ZYNQ: Using the Audio Codec (Bidirectional SPI IP-Core)

In this tutorial we create a bidirectional SPI interface. A regular SPI interface receives a word for every word it transmits. So, we need two AXI stream interfaces. One slave and one master.
This tutorial will be less verbose than the others showing only screenshots of the most notable items.

In this tutorial we will learn

  • How to create a bidirectional SPI interface with a master and a slave AXI stream interface.
  • We will briefly talk to the on-board audio codec. However we are not yet producing sounds as the SPI interface is only used to configure the chip.
  • The next tutorial will give an implementation for an I2S interface.

The SPI Interface of the ADAU1761

Since we want to talk to the audio codec ADAU1761, we should probably have a look at the datasheet. Particularly interesting for us is the SPI timing:

  • Noteworthy is that the SS or “Slave Select” is low-active.
  • The MOSI data (this is the data from the SPI controller to the chip, or master-out-slave-in) is accepted at the rising edge of SCLK.
  • Also worth mentioning is that the chip changes the MISO state (this is the data from the chip to the SPI controller, or master-in-slave-out) on every low-transition of SCLK. So, we have to accept the data on the rising edge of SCLK. I believe this is slightly unusual as it would be impossible to receive the very first bit with the very first rising clock transition (the chip would have to predict the future and set up MISO before the master creates the positive clock edge). But since the read operation always starts with 3 transmitted bytes (chip ID and address), it is not a problem to anticipate the clock transitions of the 4th byte.

The IP-Cores we are Using

How to Create the SPI IP-Core

This is how the SPI controller looks like:

  • Following the instructions in this tutorial on how to create a new IP-Core. Or download the complete IP-core from the above links.
  • We are using a master- and a slave- AXI stream interface. Both use the same clock and reset signals.
  • Unfortunately, I could not figure out how to change the arrangement of the ports. It’s probably intentional to have inputs on the left hand side and outputs on the right hand side…
  • Note that the master interface ignores the TREADY flow control. We would have to implement a FIFO in order to handle this in a meaningful way. But we are going to connect it to a FIFO anyway. So, let’s assume the external AXI FIFO will always be ready to receive…

Create the Main Project

  • Following the instructions of this tutorial. Or download the complete Project further down.
  • Create a project named SPIRxTxDemo.
  • Create a directory named myIPCores in the project directory.
  • Copy the two IP-Cores into myIPCores.
  • Add myIPCores as a repository.
  • Create a block design.
  • Add the ZYNQ7 processing system.
  • Connect  FCLK_CLK0 to M_AXI_GP0_ACLK and run Block Automation.
  • Add an AXI-Stream FIFO and configure it like this:

  • Run Connection Automation.
  • Add mySPIRxTx_v1.0 and configure it like this:

     

  • Run Connection Automation and make sclk, mosi, miso and ss external pins.
  • Add myPrescaler_v1_0 and configure it like this:
  • Run Connection Automation.
  • This is going to create the 1MHz mclk signal for the ADAU1761. Create a port by right-clicking the background:
  • Connect the port to the prescaler output.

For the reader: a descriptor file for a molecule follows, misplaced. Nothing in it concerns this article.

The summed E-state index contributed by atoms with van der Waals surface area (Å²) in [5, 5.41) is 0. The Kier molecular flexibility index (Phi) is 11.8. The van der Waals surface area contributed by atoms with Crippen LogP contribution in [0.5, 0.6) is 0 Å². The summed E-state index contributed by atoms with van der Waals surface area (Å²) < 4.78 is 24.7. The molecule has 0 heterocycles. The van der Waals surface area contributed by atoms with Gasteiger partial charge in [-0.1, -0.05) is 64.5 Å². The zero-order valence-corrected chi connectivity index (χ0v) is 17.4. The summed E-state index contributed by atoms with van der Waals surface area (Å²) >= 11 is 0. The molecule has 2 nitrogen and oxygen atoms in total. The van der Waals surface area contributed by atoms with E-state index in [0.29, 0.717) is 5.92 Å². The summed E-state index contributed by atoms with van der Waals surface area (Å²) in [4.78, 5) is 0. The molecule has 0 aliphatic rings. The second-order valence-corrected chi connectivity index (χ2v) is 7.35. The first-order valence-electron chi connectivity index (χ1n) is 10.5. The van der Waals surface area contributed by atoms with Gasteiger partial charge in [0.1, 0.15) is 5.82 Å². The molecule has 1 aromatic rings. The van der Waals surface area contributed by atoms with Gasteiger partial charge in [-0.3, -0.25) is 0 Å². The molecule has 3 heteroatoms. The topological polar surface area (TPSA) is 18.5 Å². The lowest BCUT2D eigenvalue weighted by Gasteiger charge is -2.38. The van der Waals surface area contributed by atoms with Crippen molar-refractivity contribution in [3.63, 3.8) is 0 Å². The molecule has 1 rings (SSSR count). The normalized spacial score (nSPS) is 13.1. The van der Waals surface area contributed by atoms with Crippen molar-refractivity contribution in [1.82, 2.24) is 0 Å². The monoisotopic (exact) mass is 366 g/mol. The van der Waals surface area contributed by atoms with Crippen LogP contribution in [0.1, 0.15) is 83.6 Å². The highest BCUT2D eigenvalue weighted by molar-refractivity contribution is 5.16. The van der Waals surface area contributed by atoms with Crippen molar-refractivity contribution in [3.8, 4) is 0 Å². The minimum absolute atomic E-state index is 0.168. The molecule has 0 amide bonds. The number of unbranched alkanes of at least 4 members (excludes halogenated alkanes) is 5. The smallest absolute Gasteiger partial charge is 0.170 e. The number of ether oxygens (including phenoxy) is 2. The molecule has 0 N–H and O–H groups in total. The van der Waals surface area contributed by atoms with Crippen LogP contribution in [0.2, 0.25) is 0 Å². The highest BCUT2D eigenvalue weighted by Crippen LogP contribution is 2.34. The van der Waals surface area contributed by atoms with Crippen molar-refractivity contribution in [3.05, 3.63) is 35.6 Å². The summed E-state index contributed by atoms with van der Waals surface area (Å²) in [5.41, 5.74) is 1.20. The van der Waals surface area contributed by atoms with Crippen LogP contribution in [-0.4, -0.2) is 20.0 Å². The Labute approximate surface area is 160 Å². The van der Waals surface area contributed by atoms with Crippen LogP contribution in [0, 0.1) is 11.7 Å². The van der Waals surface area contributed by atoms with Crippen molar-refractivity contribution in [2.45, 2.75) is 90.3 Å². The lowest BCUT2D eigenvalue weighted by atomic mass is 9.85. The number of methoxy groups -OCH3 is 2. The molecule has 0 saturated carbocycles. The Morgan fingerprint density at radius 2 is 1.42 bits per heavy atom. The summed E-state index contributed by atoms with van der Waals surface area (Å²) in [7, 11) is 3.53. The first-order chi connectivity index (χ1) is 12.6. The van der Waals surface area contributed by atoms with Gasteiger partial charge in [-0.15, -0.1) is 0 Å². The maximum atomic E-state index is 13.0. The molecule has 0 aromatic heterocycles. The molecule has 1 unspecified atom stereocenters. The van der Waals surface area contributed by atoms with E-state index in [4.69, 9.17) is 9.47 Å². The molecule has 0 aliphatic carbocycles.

• Add another myPrescaler_v1_0 and configure it like this:

  • Run Connection Automation.
  • This is going to be our heartbeat signal. Create a port by right-clicking the background:
  • Connect the port to the prescaler output.

The Complete Block Design

Create the Bitstream

  • Create an HDL wrapper.
  • Add these constraints:
    set_property PACKAGE_PIN T22 [get_ports heartbeat]
    set_property IOSTANDARD LVCMOS33 [get_ports heartbeat]
    
    set_property PACKAGE_PIN Y5 [get_ports mosi]
    set_property IOSTANDARD LVCMOS33 [get_ports mosi]
    set_property PACKAGE_PIN AB5 [get_ports miso]
    set_property IOSTANDARD LVCMOS33 [get_ports miso]
    set_property PACKAGE_PIN AB4 [get_ports sclk]
    set_property IOSTANDARD LVCMOS33 [get_ports sclk]
    set_property PACKAGE_PIN AB1 [get_ports ss]
    set_property IOSTANDARD LVCMOS33 [get_ports ss]
    set_property PACKAGE_PIN AB2 [get_ports mclk]
    set_property IOSTANDARD LVCMOS33 [get_ports mclk]
    
  • Generate the bitstream.
  • Open the Implementation.
  • Export Hardware (including bitstream).

Add C-Code

  • Launch SDK
  • Create stand-alone C-project named SPIRxTxDemo based on “Hello World” template.
  • Add this code (helloworld.c):

  • Create Run Configuration (like here).
  • Run the program. You should see this:
  • If it says “FAILED” something went wrong…

Initializing the ADAU1761

  • By default the chip uses I2C as an interface. But it can be switched into SPI mode by pulling /CLATCH down three times. This is done by reading from address 0x4000 three times during initialization.
  • A clock rate around 1MHz should be fine.
  • An SPI write cycle consists of 4 bytes:
    • Chip ID + R/W bit=0
    • Address high-byte (MSB)
    • Adresss low-byte (LSB)
    • data (MOSI/CDATA)
  • An SPI read cycle consists of 4 bytes:
    • Chip ID + R/W bit=1
    • Address high-byte (MSB)
    • Adresss low-byte (LSB)
    • data (the chip applies data to MISO/COUT)
  • After initialization, we should be able to read a value of 0x01 from address 0x4000.

Download the Complete Project


SPIRxTxDemo.xpr

  • To upload the software to the Zedboard, open the project in Vivado, then click on “Launch SDK”.
  • There seems to be a bug when updating the SDK project which selects a wrong UART driver (refer to “SDK Auto Update Bug” to fix it).
  • Select the project SPIRxTxDemo and click “Run” (the “play” button at the top of the window).

Next: Create an I2S Transmitter to Send Audio Signals

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